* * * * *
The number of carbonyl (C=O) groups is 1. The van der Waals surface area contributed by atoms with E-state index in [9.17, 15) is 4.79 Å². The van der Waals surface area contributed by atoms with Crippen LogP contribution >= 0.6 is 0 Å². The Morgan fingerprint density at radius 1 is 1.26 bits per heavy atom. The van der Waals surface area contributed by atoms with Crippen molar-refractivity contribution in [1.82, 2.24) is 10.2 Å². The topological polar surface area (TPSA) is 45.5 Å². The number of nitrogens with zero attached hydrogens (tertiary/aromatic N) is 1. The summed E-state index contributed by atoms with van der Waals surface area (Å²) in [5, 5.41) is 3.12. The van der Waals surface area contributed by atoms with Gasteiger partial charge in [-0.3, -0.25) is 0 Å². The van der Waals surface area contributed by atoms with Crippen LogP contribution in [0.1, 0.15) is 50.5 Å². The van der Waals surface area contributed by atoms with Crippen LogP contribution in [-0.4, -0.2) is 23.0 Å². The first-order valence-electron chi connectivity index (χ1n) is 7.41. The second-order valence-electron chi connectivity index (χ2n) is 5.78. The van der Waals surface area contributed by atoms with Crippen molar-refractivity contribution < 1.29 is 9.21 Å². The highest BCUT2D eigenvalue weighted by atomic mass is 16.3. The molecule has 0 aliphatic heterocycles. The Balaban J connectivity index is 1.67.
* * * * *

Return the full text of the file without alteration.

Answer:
The number of carbonyl (C=O) groups is 1. The van der Waals surface area contributed by atoms with E-state index in [9.17, 15) is 4.79 Å². The van der Waals surface area contributed by atoms with Crippen LogP contribution >= 0.6 is 0 Å². The Morgan fingerprint density at radius 1 is 1.26 bits per heavy atom. The van der Waals surface area contributed by atoms with Crippen molar-refractivity contribution in [1.82, 2.24) is 10.2 Å². The topological polar surface area (TPSA) is 45.5 Å². The number of nitrogens with zero attached hydrogens (tertiary/aromatic N) is 1. The summed E-state index contributed by atoms with van der Waals surface area (Å²) in [5, 5.41) is 3.12. The van der Waals surface area contributed by atoms with Gasteiger partial charge in [-0.3, -0.25) is 0 Å². The van der Waals surface area contributed by atoms with Crippen LogP contribution in [0.1, 0.15) is 50.5 Å². The van der Waals surface area contributed by atoms with Crippen LogP contribution in [-0.4, -0.2) is 23.0 Å². The first-order valence-electron chi connectivity index (χ1n) is 7.41. The second-order valence-electron chi connectivity index (χ2n) is 5.78. The van der Waals surface area contributed by atoms with Crippen molar-refractivity contribution < 1.29 is 9.21 Å². The highest BCUT2D eigenvalue weighted by atomic mass is 16.3. The molecule has 0 aliphatic heterocycles. The Balaban J connectivity index is 1.67.